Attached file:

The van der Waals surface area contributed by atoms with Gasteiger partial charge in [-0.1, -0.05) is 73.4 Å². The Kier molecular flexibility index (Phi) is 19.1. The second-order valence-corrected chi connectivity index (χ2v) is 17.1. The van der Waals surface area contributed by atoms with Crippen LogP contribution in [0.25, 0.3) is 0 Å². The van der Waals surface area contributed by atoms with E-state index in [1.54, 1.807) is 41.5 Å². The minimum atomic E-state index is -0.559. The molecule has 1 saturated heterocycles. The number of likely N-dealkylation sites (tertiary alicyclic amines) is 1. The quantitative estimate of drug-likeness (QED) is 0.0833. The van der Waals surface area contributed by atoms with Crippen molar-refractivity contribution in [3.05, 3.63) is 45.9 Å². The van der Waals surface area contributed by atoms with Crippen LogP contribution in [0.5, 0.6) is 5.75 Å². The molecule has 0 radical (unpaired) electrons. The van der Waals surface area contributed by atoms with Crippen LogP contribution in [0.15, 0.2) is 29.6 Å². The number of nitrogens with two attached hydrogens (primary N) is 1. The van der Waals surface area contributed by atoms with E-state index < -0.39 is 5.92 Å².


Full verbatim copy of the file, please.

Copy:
The van der Waals surface area contributed by atoms with Gasteiger partial charge in [-0.1, -0.05) is 73.4 Å². The Kier molecular flexibility index (Phi) is 19.1. The second-order valence-corrected chi connectivity index (χ2v) is 17.1. The van der Waals surface area contributed by atoms with Crippen LogP contribution in [0.25, 0.3) is 0 Å². The van der Waals surface area contributed by atoms with E-state index in [1.54, 1.807) is 41.5 Å². The minimum atomic E-state index is -0.559. The molecule has 1 saturated heterocycles. The number of likely N-dealkylation sites (tertiary alicyclic amines) is 1. The quantitative estimate of drug-likeness (QED) is 0.0833. The van der Waals surface area contributed by atoms with Crippen molar-refractivity contribution in [3.05, 3.63) is 45.9 Å². The van der Waals surface area contributed by atoms with Crippen LogP contribution in [0.5, 0.6) is 5.75 Å². The molecule has 0 radical (unpaired) electrons. The van der Waals surface area contributed by atoms with Crippen LogP contribution in [0.15, 0.2) is 29.6 Å². The number of nitrogens with two attached hydrogens (primary N) is 1. The van der Waals surface area contributed by atoms with E-state index < -0.39 is 5.92 Å².